"Massive Job Cuts" - a Really, Really Bad Idea
by John W David
January 10 2002 - You've seen those Press Release Headlines... "Such-and-Such announces 12,000 more jobs to be Cut".
We can all appreciate that in the normal lifespan of an economic cycle there will be need and times for displacement and replacement of anything and everything that comprises the make up of a vibrant company.
However, there are clearly things you can and should do and things you just don't do.
Headers like the one above isn't just something you don't, but it is not much better than taking a fully loaded pistol, taking dead aim at a glossy target painted on one of your big toes, and squeezing the trigger.
This kind of announcement, all too common today, simply makes a bad situation much worse. It tells too many of people you need just enough for them to take cover for their own sake.
a) It tells most industry leaders that this is a company that clearly grossly mismanaged its business in boom years.
b) It tells everyone that this company's downturn plan is no better than the boom-years one that got them into this mess.
c) It tells their best clients that they should consider placing some back-up orders with competitors... just in case.
d) It tells best prospective clients that maybe they were right in not making the changeover to the distressed company as a potential supplier.
e) It tells the company's best employees that they should start looking right now while they have a job and can negotiate a better package.
This means that much of the qualitative value of the company's products / services will begin to suffer.
f) It tells newer recruits to beware and maybe shop their skills, knowledge, and innovative mindset elsewhere... further impacting negatively on the company for many years to come.
g) It tells creditors and the people who fund the company's day-to-day operations that they should perhaps protect themselves by tightening credit / loan guidelines and reducing the amounts available.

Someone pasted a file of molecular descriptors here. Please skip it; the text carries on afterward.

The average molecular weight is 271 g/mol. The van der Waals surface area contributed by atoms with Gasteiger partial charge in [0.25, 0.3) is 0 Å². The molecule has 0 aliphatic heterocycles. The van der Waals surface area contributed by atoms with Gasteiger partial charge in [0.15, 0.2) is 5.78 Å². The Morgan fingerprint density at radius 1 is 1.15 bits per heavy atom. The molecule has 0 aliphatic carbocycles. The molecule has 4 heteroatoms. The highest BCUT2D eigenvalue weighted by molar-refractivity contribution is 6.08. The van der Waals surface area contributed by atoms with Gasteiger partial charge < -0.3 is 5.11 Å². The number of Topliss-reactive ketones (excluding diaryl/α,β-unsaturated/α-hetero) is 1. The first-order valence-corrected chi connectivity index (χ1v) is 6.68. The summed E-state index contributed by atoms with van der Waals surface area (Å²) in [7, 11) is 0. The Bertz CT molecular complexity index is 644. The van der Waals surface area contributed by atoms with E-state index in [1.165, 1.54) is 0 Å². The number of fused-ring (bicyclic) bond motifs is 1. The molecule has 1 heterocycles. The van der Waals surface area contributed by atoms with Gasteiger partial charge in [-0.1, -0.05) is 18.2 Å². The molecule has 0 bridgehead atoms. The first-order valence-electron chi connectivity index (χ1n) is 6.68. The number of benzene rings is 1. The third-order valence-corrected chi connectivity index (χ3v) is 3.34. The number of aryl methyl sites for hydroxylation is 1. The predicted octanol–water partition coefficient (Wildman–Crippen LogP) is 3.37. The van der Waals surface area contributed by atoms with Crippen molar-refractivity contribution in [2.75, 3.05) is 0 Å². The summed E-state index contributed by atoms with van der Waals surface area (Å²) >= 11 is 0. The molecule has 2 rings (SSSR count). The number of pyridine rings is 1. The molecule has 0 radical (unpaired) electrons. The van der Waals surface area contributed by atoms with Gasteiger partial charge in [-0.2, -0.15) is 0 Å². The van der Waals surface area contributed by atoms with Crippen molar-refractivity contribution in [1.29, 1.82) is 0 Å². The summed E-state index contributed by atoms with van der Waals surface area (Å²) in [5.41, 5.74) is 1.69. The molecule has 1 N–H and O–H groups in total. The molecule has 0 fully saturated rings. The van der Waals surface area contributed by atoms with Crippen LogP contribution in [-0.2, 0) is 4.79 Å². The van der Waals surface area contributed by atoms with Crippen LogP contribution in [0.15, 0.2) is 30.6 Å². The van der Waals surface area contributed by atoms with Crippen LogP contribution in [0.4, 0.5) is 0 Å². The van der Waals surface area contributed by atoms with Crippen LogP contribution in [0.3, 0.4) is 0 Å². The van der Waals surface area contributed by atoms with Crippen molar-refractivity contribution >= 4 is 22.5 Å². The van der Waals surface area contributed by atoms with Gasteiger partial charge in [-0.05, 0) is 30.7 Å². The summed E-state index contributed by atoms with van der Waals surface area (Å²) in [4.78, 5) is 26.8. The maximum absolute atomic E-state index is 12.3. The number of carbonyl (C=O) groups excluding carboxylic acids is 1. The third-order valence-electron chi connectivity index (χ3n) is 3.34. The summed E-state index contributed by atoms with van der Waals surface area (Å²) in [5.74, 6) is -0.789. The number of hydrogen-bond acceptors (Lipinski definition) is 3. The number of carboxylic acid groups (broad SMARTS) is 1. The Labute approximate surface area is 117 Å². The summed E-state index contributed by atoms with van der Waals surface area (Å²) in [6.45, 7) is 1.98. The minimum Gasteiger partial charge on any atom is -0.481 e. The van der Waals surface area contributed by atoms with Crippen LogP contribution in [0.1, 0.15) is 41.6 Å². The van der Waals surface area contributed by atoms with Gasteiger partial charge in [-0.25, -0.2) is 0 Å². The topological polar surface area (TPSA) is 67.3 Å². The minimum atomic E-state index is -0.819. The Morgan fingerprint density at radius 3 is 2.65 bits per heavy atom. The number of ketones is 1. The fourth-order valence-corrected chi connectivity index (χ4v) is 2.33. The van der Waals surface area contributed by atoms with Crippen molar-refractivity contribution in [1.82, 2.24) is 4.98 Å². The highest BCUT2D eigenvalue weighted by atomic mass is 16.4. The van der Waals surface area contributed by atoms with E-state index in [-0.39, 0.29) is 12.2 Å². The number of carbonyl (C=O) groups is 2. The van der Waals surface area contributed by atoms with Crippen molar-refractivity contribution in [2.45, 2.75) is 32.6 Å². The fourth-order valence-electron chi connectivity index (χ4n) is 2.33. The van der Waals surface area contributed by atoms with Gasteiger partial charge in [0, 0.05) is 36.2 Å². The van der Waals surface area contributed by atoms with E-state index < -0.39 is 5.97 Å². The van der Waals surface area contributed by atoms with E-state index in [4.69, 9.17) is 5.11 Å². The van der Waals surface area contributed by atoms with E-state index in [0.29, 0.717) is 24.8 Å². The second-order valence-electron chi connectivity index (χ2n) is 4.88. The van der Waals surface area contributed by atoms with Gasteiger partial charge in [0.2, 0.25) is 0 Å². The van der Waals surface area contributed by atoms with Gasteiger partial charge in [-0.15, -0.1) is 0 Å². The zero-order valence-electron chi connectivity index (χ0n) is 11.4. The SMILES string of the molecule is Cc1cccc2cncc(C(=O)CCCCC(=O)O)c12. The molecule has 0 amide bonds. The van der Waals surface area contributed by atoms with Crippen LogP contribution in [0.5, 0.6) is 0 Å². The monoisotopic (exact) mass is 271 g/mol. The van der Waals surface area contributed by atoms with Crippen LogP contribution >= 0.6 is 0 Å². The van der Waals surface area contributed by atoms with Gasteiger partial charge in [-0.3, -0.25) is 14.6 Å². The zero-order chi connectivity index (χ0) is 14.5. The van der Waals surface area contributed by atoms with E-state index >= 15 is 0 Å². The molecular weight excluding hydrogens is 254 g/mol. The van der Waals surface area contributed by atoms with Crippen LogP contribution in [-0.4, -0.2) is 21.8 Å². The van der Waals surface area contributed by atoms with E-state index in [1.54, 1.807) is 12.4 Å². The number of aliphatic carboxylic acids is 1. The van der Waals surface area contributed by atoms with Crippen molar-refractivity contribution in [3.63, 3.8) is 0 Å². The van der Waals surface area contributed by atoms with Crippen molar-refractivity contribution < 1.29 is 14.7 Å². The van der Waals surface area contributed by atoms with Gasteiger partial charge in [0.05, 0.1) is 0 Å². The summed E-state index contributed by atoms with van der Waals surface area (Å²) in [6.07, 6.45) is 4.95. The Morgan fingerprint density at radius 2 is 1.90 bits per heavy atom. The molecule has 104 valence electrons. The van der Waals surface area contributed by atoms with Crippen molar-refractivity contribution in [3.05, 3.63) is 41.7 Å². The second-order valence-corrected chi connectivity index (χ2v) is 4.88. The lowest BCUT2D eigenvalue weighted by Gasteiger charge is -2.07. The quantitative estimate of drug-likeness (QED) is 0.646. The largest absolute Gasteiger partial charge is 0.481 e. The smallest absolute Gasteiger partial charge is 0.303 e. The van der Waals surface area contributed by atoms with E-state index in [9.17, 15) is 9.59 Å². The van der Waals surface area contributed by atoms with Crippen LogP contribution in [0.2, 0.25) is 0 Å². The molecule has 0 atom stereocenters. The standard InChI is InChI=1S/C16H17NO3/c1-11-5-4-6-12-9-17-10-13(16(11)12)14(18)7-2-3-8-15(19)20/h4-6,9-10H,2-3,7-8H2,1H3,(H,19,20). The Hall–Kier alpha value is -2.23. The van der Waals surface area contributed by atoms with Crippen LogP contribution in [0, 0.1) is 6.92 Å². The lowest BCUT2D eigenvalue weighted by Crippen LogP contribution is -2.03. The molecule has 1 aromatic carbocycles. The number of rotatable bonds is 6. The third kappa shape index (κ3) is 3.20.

h) It tells suppliers to reign in supplies and tighten terms making production runs often shorter and more cost-per-unit less effective and reducing per-unit profits.
i) It tells competitors that this company is in trouble and ripe for the picking.
j) It tells shareholders that maybe they should get out while there is still something to get out.
k) It tells new-money fund managers that this company is a higher risk than before the self-disclosed on-the-brink distress signal.
There is nothing positive in a negative press release. And, there is absolutely no reason for massive job cuts at any time unless to confirm that this management team is looking for a severance package. And, there are many who are.
In the final analysis, massive job cuts just toss out the baby with the bathwater, and totally remove its value assets necessary to stabilize, to re-energize, and to re-surge to prominence.
What positive can be gleaned by a business that can wreak such social and economic havoc on a village, town, or city and wipe out entire retirement plans of people who can least likely recoup any of it?
This isn't a social commentary on corporate responsibility or irresponsibility.
There are responsible ways to handle growth in boom years. And, there are even better ways to grow in downturns.
There is no reason why a small company can't triple its business in downturns and large companies show real growth of over twenty percent in downturns.
John W David
Author / Teacher / Speaker